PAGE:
Thanksgiving Week is upon us which means that almost certainly at some point in the last couple days you stood in a longer than normal line at the grocery store, pondered which recipe might help make your contribution to the Thanksgiving table stand out, and/or experienced stress and anxiety about the beginning of our annual cycle of holiday obligations. Are you looking for break from “slings and arrows” of the holiday season? Well, look no further than choosing to experience a moment of deep, authentic, and heartfelt gratitude.
Gratitude and thankfulness share a definition in the dictionary with one word often being used to define the other. Both represent a physical and mental state of being. We often talk about “thanks” as if it were a momentary and transactional expression, but gratitude and thankfulness require one to create a state of being that can express itself as a sensation of calm warmth, feeling grounded, experiencing a wave of relief, or an unconscious smile. To me, these feelings sound like a superior option to the physical jousting of cars and carts at the local shopping center or the emotional jousting of egos and ideology around the dinner table. Gratitude encompasses the experience as much as any words. Fortunately, gratitude is a chosen state which anyone can achieve.
How can you experience gratitude? There are many ways and in the middle of a busy, busy week it would do no good to provide you with a gratitude exercise that took longer than five minutes to accomplish. If you’ve read this far, I’m challenging you to grab a piece of paper and I want you to work through these three steps.
- Identify three things about your life that you’re grateful for and appreciate. What aspects of your whole life are you deeply appreciative for?
- Identify three things that you sometimes take for granted, but you’re actually very thankful for their presence in your life. What occurs in your life daily that you don’t think about, but that you would sorely miss if it weren’t there?
- Identify three people who had a significant positive effect on you and your life? Who would you not be today without the gift of someone else’s time, treasures, and talents?
How are you feeling now? If you made through the exercise my guess is that your heart rate might be a bit lower, you might be feeling a little “fuller” inside, and that you’ve created yourself a little bubble from the craziness of the week. Congratulations on making it this far. If you want to take it to the next level pick up the phone and call one of the three people you thought about above.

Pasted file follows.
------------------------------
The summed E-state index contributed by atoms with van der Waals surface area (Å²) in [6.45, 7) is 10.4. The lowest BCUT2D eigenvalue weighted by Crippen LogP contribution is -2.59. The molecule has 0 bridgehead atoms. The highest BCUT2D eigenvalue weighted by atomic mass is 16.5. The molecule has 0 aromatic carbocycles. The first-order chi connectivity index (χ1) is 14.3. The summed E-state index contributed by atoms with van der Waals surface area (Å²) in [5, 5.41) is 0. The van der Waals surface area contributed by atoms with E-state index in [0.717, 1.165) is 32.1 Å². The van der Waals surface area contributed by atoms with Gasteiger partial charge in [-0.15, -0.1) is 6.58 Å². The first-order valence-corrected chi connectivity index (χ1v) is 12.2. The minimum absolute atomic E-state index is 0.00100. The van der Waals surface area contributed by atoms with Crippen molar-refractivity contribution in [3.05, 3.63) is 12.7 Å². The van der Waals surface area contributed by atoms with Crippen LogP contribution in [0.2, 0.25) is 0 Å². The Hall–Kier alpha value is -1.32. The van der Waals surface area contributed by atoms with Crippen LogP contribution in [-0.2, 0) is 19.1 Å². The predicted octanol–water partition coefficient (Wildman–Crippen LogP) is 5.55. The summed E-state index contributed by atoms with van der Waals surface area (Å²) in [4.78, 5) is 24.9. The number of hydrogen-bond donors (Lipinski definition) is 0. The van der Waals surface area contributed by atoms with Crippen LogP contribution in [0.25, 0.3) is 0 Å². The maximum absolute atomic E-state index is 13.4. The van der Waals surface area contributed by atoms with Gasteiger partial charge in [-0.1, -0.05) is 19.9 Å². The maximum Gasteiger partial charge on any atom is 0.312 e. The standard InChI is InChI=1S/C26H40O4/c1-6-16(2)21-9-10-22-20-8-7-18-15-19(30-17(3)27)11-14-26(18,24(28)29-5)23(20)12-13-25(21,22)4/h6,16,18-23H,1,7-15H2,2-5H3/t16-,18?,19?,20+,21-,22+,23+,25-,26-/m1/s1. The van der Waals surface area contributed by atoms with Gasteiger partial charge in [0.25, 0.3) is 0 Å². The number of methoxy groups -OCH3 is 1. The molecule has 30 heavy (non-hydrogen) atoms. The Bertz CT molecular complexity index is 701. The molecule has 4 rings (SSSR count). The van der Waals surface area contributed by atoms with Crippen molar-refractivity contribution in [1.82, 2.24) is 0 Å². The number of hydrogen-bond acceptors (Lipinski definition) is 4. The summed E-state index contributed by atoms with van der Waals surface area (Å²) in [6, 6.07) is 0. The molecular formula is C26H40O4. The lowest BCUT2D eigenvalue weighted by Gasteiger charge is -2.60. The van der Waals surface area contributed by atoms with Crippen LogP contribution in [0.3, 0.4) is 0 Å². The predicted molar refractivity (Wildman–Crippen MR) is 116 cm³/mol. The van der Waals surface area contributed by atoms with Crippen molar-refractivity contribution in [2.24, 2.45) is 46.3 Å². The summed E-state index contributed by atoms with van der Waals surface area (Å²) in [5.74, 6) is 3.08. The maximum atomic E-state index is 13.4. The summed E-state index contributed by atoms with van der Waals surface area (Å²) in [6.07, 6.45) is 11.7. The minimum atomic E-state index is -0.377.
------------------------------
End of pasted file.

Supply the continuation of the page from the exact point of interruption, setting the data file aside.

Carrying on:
As a coach, I really strive to practice what I preach to my clients who partner with me in creating a better future for themselves. In that spirit, and in rapid succession, here are three things from 2018 for which I am deeply grateful.
- New Partners and New Opportunities– I am deeply grateful for the people and organizations who allowed me into their lives this year and who partnered with me to create better outcomes for all. Thank you APCM, Senator Natasha von Imhoff and my fellow SNVI staffers, all the legislative staffers who took me under their wing this past year in Juneau, The Strive Group, The WilsonAlbers Company, and all my individual coaching clients. I am grateful for the opportunities you’ve given me and the trust you’ve placed in me.
- Forgiving Family– My wife and sons let me head off to Juneau this winter to serve as a Senate Finance Aide. It wasn’t easy for any of us particularly as the legislative sessions wore on and my stints in Juneau stretched from days to weeks. You’re the best and I’m looking forward to spending more this year’s ski season with you.
- September– Was September not the best this year? The temperatures were warm, the rain was absent, and the opportunities to be outside and be comfortable during the month was unparalleled. I know it was a sign of a changing planet, but deep down I really needed a nice fall. This September reminded me of fall in New England from my youth.
Happy Thanksgiving to all of you. May this year’s celebration include a side of gratitude to go along with that extra slice of pie.
Jonathan’s Takeaway: The “thanks” in Thanksgiving can get lost in our seasonal expectations and obligations. If you’re feeling overwhelmed, or just want to add some richness to your life, take a moment to choose to experience gratitude and all the physical, emotional, and societal benefits that come with it.
Jonathan King is a consulting economist and Certified Professional Coach. His firm, Halcyon Consulting, is dedicated to helping clients reach their goals through accountability, integrity, and personal growth. Jonathan has 21 years of social science consulting experience including 15 years in Alaska. The comments in this blog do not necessarily represent the view of employers and clients past or present and are Jonathan’s alone. Suggested blog topics, constructive feedback, and comments are desired at firstname.lastname@example.org.